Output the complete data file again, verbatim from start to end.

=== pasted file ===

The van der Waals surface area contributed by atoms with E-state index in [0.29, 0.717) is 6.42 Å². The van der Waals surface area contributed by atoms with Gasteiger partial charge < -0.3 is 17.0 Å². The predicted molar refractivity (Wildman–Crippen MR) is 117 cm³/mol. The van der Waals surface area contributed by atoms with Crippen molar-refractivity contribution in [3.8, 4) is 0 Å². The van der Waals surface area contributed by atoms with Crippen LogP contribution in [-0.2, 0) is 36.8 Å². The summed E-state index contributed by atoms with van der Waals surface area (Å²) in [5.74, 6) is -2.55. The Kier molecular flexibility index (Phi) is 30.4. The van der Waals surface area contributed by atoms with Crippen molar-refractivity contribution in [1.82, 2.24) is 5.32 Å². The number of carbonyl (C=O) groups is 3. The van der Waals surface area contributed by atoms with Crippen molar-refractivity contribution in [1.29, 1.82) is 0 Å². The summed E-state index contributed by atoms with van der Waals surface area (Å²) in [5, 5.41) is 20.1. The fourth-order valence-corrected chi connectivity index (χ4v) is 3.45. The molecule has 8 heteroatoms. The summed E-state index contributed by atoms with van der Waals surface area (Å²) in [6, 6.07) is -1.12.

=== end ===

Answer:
The van der Waals surface area contributed by atoms with E-state index in [0.29, 0.717) is 6.42 Å². The van der Waals surface area contributed by atoms with Gasteiger partial charge < -0.3 is 17.0 Å². The predicted molar refractivity (Wildman–Crippen MR) is 117 cm³/mol. The van der Waals surface area contributed by atoms with Crippen molar-refractivity contribution in [3.8, 4) is 0 Å². The van der Waals surface area contributed by atoms with Crippen LogP contribution in [-0.2, 0) is 36.8 Å². The summed E-state index contributed by atoms with van der Waals surface area (Å²) in [5.74, 6) is -2.55. The Kier molecular flexibility index (Phi) is 30.4. The van der Waals surface area contributed by atoms with Crippen molar-refractivity contribution in [1.82, 2.24) is 5.32 Å². The number of carbonyl (C=O) groups is 3. The van der Waals surface area contributed by atoms with Crippen molar-refractivity contribution in [1.29, 1.82) is 0 Å². The summed E-state index contributed by atoms with van der Waals surface area (Å²) in [5, 5.41) is 20.1. The fourth-order valence-corrected chi connectivity index (χ4v) is 3.45. The molecule has 8 heteroatoms. The summed E-state index contributed by atoms with van der Waals surface area (Å²) in [6, 6.07) is -1.12.